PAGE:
Multilateral notification regimes were founded by the Convention on registration of objects launched into outer space, which was concluded in 1975 and entered into force in 1976. It is open for any state. The Convention established a mechanism of registering spacecraft in connection with the UN. The UN provides full and open access to this data. The registration takes place after the satellite is placed in orbit.
Although notification regimes were significantly developed within the bilateral US-Russian framework, there is still a lack of regimes established on a multilateral base. Other missile nations could follow the US and Russian example and voluntarily notify the international community of their missile tests and their major characteristics. Probably, the new notification Convention could be discussed at the Conference on Disarmament in Geneva.
Regimes of technical monitoring of missile launches are much less developed than notification regimes. In a rudimentary form, they were included in strategic arms control agreements concluded between Moscow and Washington. They prohibited the impeding of national technical means of compliance monitoring, and prohibited the encryption of telemetric data from flying missiles. In the 1990s under the RAMOS project on US-Russian cooperation in joint monitoring the same object was discussed.
The 1992 GSZ proposal contained provisions on international monitoring of missile launches. In September 1998 Russia and the United States made the first step towards cooperative monitoring in practice. They agreed to establish a mechanism permitting the exchange of data from national missile early warning systems with its possible future multilateralization. However, even Moscow and Washington remain very far from true bilateral monitoring of missile launches. Activities in that area could be evaluated as a further development of notification regimes - in bilateral and multilateral frameworks. So far, multilateral missile monitoring exists inside multinational security institutions. For instance, there is extensive cooperation between the air defenses of several former Soviet republics. The early warning facilities of Russia, Ukraine, Belarus, Kazakhstan exchange data in real time.
The concept of an international data exchange center has a more substantial history than multilateral monitoring of launches. In 1987 the Soviet Union and the United States agreed to establish Centers for Reducing Nuclear Danger. The Centers collect notification data on missile launches - as required by existing bilateral agreements and arrangements. Details of provided data are changed in course of time.
In June 2000 Russia and the United States agreed to continue implementation of the Joint Statement from September 1998 and decided to establish a Joint Data Exchange Center (JDEC) in Moscow. The Center will start operation in June 2001. Filtered data from the national missile early warning systems on missile launches of each side will be delivered to JDEC. At a later stage, the exchanged data will be increased by addition of information of third countries launches, which might constitute a threat to the other side. Cruise missiles could be also included in the JDEC operation in the future. On various occasions Russia expressed its interest in establishing an international missile data center, probably on the basis of JDEC. The JDEC was also mentioned as an element of the proposed European AMD.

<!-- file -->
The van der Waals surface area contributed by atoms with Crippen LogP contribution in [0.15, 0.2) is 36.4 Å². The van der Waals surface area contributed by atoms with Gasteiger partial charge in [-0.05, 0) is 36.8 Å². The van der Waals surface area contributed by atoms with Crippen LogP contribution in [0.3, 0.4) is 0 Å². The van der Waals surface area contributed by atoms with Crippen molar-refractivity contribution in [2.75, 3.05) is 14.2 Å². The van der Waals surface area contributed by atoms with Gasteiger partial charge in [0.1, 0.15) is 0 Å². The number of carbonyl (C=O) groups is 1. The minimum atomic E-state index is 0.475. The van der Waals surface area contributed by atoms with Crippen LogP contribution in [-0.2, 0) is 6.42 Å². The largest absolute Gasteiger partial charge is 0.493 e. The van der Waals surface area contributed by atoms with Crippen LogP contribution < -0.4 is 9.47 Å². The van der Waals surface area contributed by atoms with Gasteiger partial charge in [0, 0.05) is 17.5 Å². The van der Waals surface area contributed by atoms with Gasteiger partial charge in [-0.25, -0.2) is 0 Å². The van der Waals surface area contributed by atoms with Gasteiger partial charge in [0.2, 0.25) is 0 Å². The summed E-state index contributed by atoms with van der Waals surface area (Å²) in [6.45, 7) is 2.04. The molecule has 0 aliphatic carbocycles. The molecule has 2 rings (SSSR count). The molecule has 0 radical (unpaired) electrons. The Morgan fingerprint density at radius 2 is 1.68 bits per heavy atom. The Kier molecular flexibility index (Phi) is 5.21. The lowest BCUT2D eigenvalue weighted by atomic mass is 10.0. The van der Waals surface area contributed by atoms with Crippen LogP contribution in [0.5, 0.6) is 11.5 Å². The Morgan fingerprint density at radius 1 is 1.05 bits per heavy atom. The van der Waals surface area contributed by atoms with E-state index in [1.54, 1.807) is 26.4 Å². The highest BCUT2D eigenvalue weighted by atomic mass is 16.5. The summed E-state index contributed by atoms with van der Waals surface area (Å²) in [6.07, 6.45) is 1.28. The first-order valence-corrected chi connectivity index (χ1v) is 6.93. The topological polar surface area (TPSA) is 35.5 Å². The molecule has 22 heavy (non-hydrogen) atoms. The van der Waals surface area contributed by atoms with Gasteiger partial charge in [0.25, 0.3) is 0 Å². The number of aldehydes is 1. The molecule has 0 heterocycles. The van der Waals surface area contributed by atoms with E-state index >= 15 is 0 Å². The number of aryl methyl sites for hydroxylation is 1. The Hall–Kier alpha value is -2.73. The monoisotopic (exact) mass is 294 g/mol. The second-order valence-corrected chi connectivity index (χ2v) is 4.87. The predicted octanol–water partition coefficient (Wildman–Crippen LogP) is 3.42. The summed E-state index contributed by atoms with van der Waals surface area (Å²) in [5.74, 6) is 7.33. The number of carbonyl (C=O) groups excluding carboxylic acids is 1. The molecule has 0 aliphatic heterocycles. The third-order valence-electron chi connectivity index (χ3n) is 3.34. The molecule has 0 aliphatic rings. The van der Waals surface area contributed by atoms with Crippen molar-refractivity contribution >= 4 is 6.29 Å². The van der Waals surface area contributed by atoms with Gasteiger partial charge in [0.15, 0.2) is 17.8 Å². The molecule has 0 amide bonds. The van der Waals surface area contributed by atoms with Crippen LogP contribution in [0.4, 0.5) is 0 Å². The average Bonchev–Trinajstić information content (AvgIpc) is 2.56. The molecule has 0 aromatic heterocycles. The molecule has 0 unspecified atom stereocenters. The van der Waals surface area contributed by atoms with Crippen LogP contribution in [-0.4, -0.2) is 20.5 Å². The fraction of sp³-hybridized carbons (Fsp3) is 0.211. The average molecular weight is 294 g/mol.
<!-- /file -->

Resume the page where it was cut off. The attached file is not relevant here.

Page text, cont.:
Additional confidence building measures might include more detailed data on missile launches provided by the states voluntarily. The period between notification and actual launch could be also extended. A launching nation could invite representatives of other states to its launch sites, perhaps, to attend missile launches. Although it would not constitute a strong challenge for the United States and Russia, for some nations like North Korea that would mean a real revolution in transparency over their missile programs.
Regime of International Consultations
The Regime of International Consultations consists of three components:
- GSK coordination body;
- mechanisms of international consultations;
- other various institutional frameworks.
Russia has traditionally been interested in establishing international bodies monitoring compliance with or coordinating activities within various multilateral regimes. In the late 1980s the Soviet Union expressed its interest in establishing an international institute for monitoring compliance with the MTCR. Beyond the understandable interest of Moscow’s diplomatic establishment, that could be explained by the fact that such international organizations provide better representation for member states, and enjoy higher authority in dealing with potential non compliance and violations. The GSK international coordinating body might be a forum discussing the phased build up of the system and the functioning of its various components. It would be cheaper to establish a single monitoring institution, rather than several organizations supervising every component of the proposed system - MTCR, Code of Conduct, incentives’ or security assurances mechanisms, notification and monitoring regimes, etc.